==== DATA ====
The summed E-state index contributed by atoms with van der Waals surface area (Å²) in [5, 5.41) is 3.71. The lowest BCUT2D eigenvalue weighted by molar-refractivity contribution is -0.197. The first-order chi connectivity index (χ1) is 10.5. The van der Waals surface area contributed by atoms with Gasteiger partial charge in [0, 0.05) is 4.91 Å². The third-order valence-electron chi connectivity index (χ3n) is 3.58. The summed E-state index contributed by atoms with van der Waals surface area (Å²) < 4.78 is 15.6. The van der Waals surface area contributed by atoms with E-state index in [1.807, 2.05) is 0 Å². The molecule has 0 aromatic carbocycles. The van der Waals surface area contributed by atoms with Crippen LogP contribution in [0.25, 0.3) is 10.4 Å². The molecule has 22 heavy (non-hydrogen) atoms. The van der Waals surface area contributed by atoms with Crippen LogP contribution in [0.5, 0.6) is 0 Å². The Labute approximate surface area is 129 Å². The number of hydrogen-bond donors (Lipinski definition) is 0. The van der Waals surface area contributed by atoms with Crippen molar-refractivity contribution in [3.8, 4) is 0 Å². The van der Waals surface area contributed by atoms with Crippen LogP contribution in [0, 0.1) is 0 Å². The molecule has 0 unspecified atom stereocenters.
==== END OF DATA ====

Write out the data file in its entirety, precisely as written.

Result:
The summed E-state index contributed by atoms with van der Waals surface area (Å²) in [5, 5.41) is 3.71. The lowest BCUT2D eigenvalue weighted by molar-refractivity contribution is -0.197. The first-order chi connectivity index (χ1) is 10.5. The van der Waals surface area contributed by atoms with Gasteiger partial charge in [0, 0.05) is 4.91 Å². The third-order valence-electron chi connectivity index (χ3n) is 3.58. The summed E-state index contributed by atoms with van der Waals surface area (Å²) < 4.78 is 15.6. The van der Waals surface area contributed by atoms with E-state index in [1.807, 2.05) is 0 Å². The molecule has 0 aromatic carbocycles. The van der Waals surface area contributed by atoms with Crippen LogP contribution in [0.25, 0.3) is 10.4 Å². The molecule has 22 heavy (non-hydrogen) atoms. The van der Waals surface area contributed by atoms with Crippen LogP contribution in [0.5, 0.6) is 0 Å². The Labute approximate surface area is 129 Å². The number of hydrogen-bond donors (Lipinski definition) is 0. The van der Waals surface area contributed by atoms with Crippen molar-refractivity contribution in [3.8, 4) is 0 Å². The van der Waals surface area contributed by atoms with Crippen LogP contribution in [0, 0.1) is 0 Å². The molecule has 0 unspecified atom stereocenters.